Cyber-attacks are ten a penny now, and the FBI and other authorities that investigate these crimes around the world have many hurdles to cross if they want to catch a hacker. Police forces can often be hindered by the dark web and anonymizing tools used by cyber-criminals to cover their tracks, but there are also political barriers in arresting cyber-criminals in other countries as well as lengthy trials and investigations into home-grown perpetrators. A couple of high profile cases from recent years have shined a light on how cyber-crime cases are carried out.
A researcher is advising drivers not to use a mobile app for General Motors Co's (GM.N) OnStar vehicle communications system, saying hackers can exploit a security flaw in the product to unlock cars and start engines remotely.
"White-hat" hacker Samy Kamkar posted a video on Thursday saying he had figured out a way to "locate, unlock and remote-start" vehicles by intercepting communications between the OnStar RemoteLink mobile app and the OnStar service.
Journalists and citizens living under repressive regimes alike depend on the encrypted Tor browser to surf the web anonymously. But in certain cases, an attacker can figure out which dark web site a user is trying to access by passively monitoring Tor traffic, and even reveal the identity of servers hosting sites on the Tor network.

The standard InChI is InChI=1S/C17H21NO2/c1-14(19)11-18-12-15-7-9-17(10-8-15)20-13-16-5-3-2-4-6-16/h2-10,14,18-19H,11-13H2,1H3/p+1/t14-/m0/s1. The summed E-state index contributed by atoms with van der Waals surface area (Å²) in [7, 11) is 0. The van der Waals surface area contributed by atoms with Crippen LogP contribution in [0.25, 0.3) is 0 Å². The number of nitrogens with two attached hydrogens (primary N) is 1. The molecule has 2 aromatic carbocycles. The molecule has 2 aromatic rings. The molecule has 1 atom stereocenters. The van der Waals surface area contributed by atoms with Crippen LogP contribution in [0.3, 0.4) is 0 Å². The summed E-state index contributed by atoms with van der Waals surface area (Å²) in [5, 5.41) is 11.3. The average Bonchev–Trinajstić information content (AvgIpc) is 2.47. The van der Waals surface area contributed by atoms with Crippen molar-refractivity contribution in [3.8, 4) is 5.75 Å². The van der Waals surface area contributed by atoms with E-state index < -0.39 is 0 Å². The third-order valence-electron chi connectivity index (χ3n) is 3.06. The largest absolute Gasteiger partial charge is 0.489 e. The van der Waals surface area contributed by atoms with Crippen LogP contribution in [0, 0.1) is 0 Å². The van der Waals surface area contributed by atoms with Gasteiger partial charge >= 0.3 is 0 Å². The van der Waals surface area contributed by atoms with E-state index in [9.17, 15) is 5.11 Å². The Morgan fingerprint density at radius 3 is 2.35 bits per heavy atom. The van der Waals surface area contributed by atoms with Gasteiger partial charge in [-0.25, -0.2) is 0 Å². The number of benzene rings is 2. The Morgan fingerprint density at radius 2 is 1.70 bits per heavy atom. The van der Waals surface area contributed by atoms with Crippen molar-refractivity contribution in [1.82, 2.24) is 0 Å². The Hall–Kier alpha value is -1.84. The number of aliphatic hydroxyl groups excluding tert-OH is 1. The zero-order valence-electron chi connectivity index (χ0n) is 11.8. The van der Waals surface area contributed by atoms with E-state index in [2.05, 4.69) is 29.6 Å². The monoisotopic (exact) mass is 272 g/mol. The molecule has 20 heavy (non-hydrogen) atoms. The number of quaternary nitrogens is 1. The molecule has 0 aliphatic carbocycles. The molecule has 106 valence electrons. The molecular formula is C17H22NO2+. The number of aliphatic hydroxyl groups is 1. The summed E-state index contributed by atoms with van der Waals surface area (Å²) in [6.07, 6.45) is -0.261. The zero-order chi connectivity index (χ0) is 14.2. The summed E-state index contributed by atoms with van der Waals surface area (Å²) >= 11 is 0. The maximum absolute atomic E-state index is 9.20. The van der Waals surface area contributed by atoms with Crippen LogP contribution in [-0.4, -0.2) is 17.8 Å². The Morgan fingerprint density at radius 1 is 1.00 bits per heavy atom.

Russian hackers have figured out a way to use Twitter to communicate with malware that’s infected target computers, allowing them to cover their tracks while making their way into confidential government computer systems.
The hackers upload special images to the social media site that stealthily transmit directions to installed malware that can then steal files or other unwanted actions, reported the Financial Times. The advantage of this approach is that targeted computer systems don’t register the intrusion. It looks like just another Tweet.
We reported on a newly discovered Android security vulnerability yesterday, hackers can gain access by simply sending a MMS message to the target’s device and it doesn’t even matter if that message is opened or not, Android’s default media handling system would automatically process the message and activate the code. Naturally this has raised security concerns and Google has now come out with a statement on the matter, it promises a fix for this flaw by next week.